It was just a day earlier that Walker had stood on the famous Iowa State Fair soapbox, sparring with a protester: “I’m not intimidated by you, sir, or anyone else out there.” Well, maybe not. But that doesn't mean that nothing intimidates Walker -- a fact that's becoming more and more clear the longer he spends on the national stage.

“This is becoming a big problem for him,” tweeted Republican communications strategist Liz Mair on Tuesday. “Says one thing publicly, then indicates the opposite privately. Needs to quit it.” There's an O. Henryish aspect to this, since Walker at one point might have privately benefited from Mair’s advice: She was set to work with the Walker campaign back in March, only to quit after the governor succumbed to pressure from the digital peanut gallery that Mair be fired for making “frank Twitter criticism of Iowa’s early role in the presidential nomination process.” (What she actually said was, "The sooner we remove Iowa's frontrunning status, the better off American politics and policy will be.")

In Friday’s interview with Harwood, Walker was also forced to discuss Donald Trump, the real estate mogul whose ersatz presidential campaign currently leads the GOP’s primary polls. Walker seemed miffed that Harwood suggested his immigration statements -- which include restricting legal immigration -- had anything to do with Trump. His proposals came before Trump's, Walker said. True enough. In fact, you can argue that some of Walker’s previously enunciated immigration positions, such as his criticism in April of legal immigration itself, give Trump a run for his money in terms of sheer radical audacity.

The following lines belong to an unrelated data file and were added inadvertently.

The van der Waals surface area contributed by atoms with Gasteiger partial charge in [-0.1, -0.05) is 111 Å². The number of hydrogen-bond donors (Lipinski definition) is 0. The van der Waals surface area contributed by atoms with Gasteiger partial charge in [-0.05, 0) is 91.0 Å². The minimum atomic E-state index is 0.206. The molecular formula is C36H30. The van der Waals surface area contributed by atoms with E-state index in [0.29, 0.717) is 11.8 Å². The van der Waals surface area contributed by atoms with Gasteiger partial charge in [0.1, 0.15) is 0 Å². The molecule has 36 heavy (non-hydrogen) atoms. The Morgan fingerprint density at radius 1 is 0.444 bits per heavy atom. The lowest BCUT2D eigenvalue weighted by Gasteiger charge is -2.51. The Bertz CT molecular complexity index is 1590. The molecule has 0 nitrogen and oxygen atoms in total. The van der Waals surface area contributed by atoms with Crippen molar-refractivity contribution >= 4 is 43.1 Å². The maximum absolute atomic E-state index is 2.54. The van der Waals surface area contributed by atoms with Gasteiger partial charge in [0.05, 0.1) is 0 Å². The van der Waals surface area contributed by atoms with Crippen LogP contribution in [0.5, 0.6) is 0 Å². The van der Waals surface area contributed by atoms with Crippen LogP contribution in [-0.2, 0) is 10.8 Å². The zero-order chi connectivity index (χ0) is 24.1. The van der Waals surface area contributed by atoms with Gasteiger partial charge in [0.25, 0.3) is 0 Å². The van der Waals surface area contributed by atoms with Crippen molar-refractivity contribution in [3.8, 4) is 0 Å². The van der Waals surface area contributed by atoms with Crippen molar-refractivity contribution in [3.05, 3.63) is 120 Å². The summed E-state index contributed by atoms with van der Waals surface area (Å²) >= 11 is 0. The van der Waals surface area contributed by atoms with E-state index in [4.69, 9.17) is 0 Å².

But as The Washington Post notes, Trump's not the only one throwing Walker off his game. Rather, “his candidacy has become overshadowed by non-politicians such as Trump, [Ben] Carson and former Hewlett-Packard chief executive Carly Fiorina, who have connected with voters who are angry at those in office.” And as The Capital Times’ Todd D. Milewski points out, after years of enjoying steady and consistent public favor, Walker has lately (and surprisingly!) become just another one of those officeholders with whom voters are angry: